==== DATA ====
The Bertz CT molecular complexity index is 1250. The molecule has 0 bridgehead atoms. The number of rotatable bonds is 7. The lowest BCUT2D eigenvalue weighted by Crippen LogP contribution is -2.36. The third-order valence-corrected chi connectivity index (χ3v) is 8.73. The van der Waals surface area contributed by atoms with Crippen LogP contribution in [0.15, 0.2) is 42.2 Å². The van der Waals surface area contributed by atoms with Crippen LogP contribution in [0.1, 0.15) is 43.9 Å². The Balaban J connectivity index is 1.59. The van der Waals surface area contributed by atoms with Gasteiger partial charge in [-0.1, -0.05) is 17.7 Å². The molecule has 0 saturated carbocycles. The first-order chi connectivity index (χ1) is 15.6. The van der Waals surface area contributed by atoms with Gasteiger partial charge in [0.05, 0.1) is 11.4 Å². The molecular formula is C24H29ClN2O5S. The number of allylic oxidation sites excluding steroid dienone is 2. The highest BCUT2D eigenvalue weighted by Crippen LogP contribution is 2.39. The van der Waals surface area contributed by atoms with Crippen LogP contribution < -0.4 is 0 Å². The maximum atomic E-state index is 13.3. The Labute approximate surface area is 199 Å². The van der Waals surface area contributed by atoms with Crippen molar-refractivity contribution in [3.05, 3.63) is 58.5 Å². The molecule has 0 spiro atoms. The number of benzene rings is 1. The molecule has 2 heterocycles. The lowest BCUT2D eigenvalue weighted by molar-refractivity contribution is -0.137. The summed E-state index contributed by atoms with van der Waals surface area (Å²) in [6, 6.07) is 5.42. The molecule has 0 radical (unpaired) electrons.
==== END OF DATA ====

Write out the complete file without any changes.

The Bertz CT molecular complexity index is 1250. The molecule has 0 bridgehead atoms. The number of rotatable bonds is 7. The lowest BCUT2D eigenvalue weighted by Crippen LogP contribution is -2.36. The third-order valence-corrected chi connectivity index (χ3v) is 8.73. The van der Waals surface area contributed by atoms with Crippen LogP contribution in [0.15, 0.2) is 42.2 Å². The van der Waals surface area contributed by atoms with Crippen LogP contribution in [0.1, 0.15) is 43.9 Å². The Balaban J connectivity index is 1.59. The van der Waals surface area contributed by atoms with Gasteiger partial charge in [-0.1, -0.05) is 17.7 Å². The molecule has 0 saturated carbocycles. The first-order chi connectivity index (χ1) is 15.6. The van der Waals surface area contributed by atoms with Gasteiger partial charge in [0.05, 0.1) is 11.4 Å². The molecular formula is C24H29ClN2O5S. The number of allylic oxidation sites excluding steroid dienone is 2. The highest BCUT2D eigenvalue weighted by Crippen LogP contribution is 2.39. The van der Waals surface area contributed by atoms with Crippen LogP contribution < -0.4 is 0 Å². The maximum atomic E-state index is 13.3. The Labute approximate surface area is 199 Å². The van der Waals surface area contributed by atoms with Crippen molar-refractivity contribution in [3.05, 3.63) is 58.5 Å². The molecule has 0 spiro atoms. The number of benzene rings is 1. The molecule has 2 heterocycles. The lowest BCUT2D eigenvalue weighted by molar-refractivity contribution is -0.137. The summed E-state index contributed by atoms with van der Waals surface area (Å²) in [6, 6.07) is 5.42. The molecule has 0 radical (unpaired) electrons.